As well, there were twelve men and three women, all in chains, the men in pairs and the women together. Brought down from Exeter Gaol, the miserable convicts were bound for transportation to Maryland. From Bristol they sailed straight to Lundy where most of the cargo was illegally unloaded and the crew bribed to keep quiet about their part in this act and in what was to follow. 

After a couple of nights trans-shipping the cargo to the island, an operation kept concealed from the convicts, the Nightingale put to sea. About eighty kilo­metres west they encountered the Charming Nancy out of Philadelphia. After the customary exchange of pleasantries, the American ship continued on her way and Lancey initiated the next stage of the scheme. 

The ship’s boat was readied and two sailors were ordered to break open the hogshead of dried goods. It was filled with small barrels of tar and oakum soaked in tar. The black tar was spread around in the hold and a hole cut between that area and the bread room or pantry. A hole was drilled below the waterline and stopped with a marlinspike. A lighted candle was then pushed through the hole into the hold where it ignited the tar. And then the marlinspike was pulled out. The Nightingale was afire.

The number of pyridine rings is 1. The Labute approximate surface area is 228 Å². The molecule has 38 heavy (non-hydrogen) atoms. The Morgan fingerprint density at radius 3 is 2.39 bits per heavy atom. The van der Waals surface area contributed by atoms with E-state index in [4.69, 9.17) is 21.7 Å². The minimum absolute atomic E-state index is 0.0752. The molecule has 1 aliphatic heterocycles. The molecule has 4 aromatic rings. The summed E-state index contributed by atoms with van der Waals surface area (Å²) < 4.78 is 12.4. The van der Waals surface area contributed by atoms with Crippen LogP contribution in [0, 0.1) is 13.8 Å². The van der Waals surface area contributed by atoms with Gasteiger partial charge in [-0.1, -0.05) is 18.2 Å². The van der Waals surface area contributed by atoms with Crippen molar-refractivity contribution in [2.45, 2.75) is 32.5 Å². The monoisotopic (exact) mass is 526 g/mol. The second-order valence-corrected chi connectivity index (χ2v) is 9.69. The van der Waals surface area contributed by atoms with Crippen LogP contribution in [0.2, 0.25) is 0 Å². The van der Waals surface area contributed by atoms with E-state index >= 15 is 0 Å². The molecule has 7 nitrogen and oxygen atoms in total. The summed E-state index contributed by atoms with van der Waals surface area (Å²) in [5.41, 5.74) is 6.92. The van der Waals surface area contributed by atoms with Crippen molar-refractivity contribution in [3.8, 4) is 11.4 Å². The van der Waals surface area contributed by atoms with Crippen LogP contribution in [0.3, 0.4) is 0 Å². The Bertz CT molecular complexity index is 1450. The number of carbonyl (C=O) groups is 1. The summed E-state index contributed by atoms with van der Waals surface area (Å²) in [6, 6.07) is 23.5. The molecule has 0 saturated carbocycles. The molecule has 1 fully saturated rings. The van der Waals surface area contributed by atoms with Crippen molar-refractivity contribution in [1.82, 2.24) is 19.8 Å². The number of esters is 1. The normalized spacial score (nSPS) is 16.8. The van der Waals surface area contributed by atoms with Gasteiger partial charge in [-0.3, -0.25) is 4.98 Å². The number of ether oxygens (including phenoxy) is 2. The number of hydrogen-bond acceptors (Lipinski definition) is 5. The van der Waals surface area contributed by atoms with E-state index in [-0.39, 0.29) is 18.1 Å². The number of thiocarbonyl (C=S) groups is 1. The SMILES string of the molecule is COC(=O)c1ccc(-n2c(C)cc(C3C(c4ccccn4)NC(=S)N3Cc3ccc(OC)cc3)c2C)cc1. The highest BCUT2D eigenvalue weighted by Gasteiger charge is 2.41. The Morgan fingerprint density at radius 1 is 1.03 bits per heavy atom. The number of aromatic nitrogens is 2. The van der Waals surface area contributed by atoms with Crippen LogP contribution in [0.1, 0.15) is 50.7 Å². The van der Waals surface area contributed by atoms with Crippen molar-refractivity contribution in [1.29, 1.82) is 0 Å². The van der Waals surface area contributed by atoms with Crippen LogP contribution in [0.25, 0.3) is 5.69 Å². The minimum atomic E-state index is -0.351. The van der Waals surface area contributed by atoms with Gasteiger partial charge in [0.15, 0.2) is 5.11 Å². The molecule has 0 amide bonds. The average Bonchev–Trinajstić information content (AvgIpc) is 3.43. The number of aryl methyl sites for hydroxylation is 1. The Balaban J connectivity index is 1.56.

The crew then pretended to put out the fire, making as much noise as possible to attract the attention of the Charming Nancy. While all this was taking place, the hapless convicts remained in chains. Lancey loudly accused them of starting the fire and moved them towards the waiting ship’s boat. Everyone clambered into the lifeboat, the convicts protesting their innocence. By now the American ship had sighted the smoke and swung around to pick up the Nightingale’s boat. A few hours later another ship took them aboard and brought them all safely ashore at Clovelly. From here, Lancey was able to quickly return to Benson’s house.